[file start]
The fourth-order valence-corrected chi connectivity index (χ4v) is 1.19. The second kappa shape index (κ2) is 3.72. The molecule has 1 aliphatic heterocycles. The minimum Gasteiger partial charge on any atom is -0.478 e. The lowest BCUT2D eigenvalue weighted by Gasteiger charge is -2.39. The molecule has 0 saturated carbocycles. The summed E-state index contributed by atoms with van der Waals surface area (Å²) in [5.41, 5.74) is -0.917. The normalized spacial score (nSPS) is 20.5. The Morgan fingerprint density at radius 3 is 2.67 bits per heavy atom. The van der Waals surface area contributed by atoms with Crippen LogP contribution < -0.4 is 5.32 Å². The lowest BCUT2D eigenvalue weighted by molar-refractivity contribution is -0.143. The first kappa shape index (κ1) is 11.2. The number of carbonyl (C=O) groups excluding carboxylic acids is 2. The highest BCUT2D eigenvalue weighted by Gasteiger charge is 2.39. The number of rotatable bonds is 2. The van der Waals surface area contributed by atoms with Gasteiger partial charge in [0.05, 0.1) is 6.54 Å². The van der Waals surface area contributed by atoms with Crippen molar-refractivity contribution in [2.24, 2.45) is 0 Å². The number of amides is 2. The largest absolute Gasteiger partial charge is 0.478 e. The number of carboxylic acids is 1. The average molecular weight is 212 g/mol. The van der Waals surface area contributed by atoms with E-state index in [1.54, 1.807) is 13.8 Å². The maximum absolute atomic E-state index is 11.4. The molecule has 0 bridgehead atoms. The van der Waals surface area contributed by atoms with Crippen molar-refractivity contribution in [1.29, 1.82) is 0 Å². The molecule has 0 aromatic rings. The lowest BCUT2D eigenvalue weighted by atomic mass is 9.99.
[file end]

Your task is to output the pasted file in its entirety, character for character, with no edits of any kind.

The fourth-order valence-corrected chi connectivity index (χ4v) is 1.19. The second kappa shape index (κ2) is 3.72. The molecule has 1 aliphatic heterocycles. The minimum Gasteiger partial charge on any atom is -0.478 e. The lowest BCUT2D eigenvalue weighted by Gasteiger charge is -2.39. The molecule has 0 saturated carbocycles. The summed E-state index contributed by atoms with van der Waals surface area (Å²) in [5.41, 5.74) is -0.917. The normalized spacial score (nSPS) is 20.5. The Morgan fingerprint density at radius 3 is 2.67 bits per heavy atom. The van der Waals surface area contributed by atoms with Crippen LogP contribution < -0.4 is 5.32 Å². The lowest BCUT2D eigenvalue weighted by molar-refractivity contribution is -0.143. The first kappa shape index (κ1) is 11.2. The number of carbonyl (C=O) groups excluding carboxylic acids is 2. The highest BCUT2D eigenvalue weighted by Gasteiger charge is 2.39. The number of rotatable bonds is 2. The van der Waals surface area contributed by atoms with Gasteiger partial charge in [0.05, 0.1) is 6.54 Å². The van der Waals surface area contributed by atoms with Crippen molar-refractivity contribution in [2.24, 2.45) is 0 Å². The number of amides is 2. The largest absolute Gasteiger partial charge is 0.478 e. The number of carboxylic acids is 1. The average molecular weight is 212 g/mol. The van der Waals surface area contributed by atoms with E-state index in [1.54, 1.807) is 13.8 Å². The maximum absolute atomic E-state index is 11.4. The molecule has 0 bridgehead atoms. The van der Waals surface area contributed by atoms with Crippen molar-refractivity contribution in [1.29, 1.82) is 0 Å². The molecule has 0 aromatic rings. The lowest BCUT2D eigenvalue weighted by atomic mass is 9.99.